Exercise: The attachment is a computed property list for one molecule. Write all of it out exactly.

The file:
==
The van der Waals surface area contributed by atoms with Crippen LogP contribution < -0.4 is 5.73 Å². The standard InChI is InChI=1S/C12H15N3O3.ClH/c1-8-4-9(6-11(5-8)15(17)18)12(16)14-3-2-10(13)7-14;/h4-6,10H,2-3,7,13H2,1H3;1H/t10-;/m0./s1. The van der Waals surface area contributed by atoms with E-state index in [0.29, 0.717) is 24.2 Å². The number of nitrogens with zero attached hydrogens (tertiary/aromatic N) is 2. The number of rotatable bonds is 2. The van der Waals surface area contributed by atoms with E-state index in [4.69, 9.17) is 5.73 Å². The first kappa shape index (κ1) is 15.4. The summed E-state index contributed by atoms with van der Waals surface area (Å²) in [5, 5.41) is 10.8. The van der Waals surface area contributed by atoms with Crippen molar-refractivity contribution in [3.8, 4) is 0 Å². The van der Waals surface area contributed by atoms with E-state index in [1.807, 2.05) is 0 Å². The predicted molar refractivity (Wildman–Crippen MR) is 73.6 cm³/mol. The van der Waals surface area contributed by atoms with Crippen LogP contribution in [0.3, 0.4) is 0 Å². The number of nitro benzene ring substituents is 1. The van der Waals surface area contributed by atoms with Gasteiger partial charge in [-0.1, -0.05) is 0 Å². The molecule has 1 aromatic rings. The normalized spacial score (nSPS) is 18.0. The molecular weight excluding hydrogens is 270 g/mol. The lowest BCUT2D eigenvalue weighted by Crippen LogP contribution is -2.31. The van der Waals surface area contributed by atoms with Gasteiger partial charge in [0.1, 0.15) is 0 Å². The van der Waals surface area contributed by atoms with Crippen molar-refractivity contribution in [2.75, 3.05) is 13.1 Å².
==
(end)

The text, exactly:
The van der Waals surface area contributed by atoms with Crippen LogP contribution < -0.4 is 5.73 Å². The standard InChI is InChI=1S/C12H15N3O3.ClH/c1-8-4-9(6-11(5-8)15(17)18)12(16)14-3-2-10(13)7-14;/h4-6,10H,2-3,7,13H2,1H3;1H/t10-;/m0./s1. The van der Waals surface area contributed by atoms with E-state index in [0.29, 0.717) is 24.2 Å². The number of nitrogens with zero attached hydrogens (tertiary/aromatic N) is 2. The number of rotatable bonds is 2. The van der Waals surface area contributed by atoms with E-state index in [4.69, 9.17) is 5.73 Å². The first kappa shape index (κ1) is 15.4. The summed E-state index contributed by atoms with van der Waals surface area (Å²) in [5, 5.41) is 10.8. The van der Waals surface area contributed by atoms with Crippen molar-refractivity contribution in [3.8, 4) is 0 Å². The van der Waals surface area contributed by atoms with E-state index in [1.807, 2.05) is 0 Å². The predicted molar refractivity (Wildman–Crippen MR) is 73.6 cm³/mol. The van der Waals surface area contributed by atoms with Crippen LogP contribution in [0.3, 0.4) is 0 Å². The number of nitro benzene ring substituents is 1. The van der Waals surface area contributed by atoms with Gasteiger partial charge in [-0.1, -0.05) is 0 Å². The molecule has 1 aromatic rings. The normalized spacial score (nSPS) is 18.0. The molecular weight excluding hydrogens is 270 g/mol. The lowest BCUT2D eigenvalue weighted by Crippen LogP contribution is -2.31. The van der Waals surface area contributed by atoms with Gasteiger partial charge in [0.1, 0.15) is 0 Å². The van der Waals surface area contributed by atoms with Crippen molar-refractivity contribution in [2.75, 3.05) is 13.1 Å².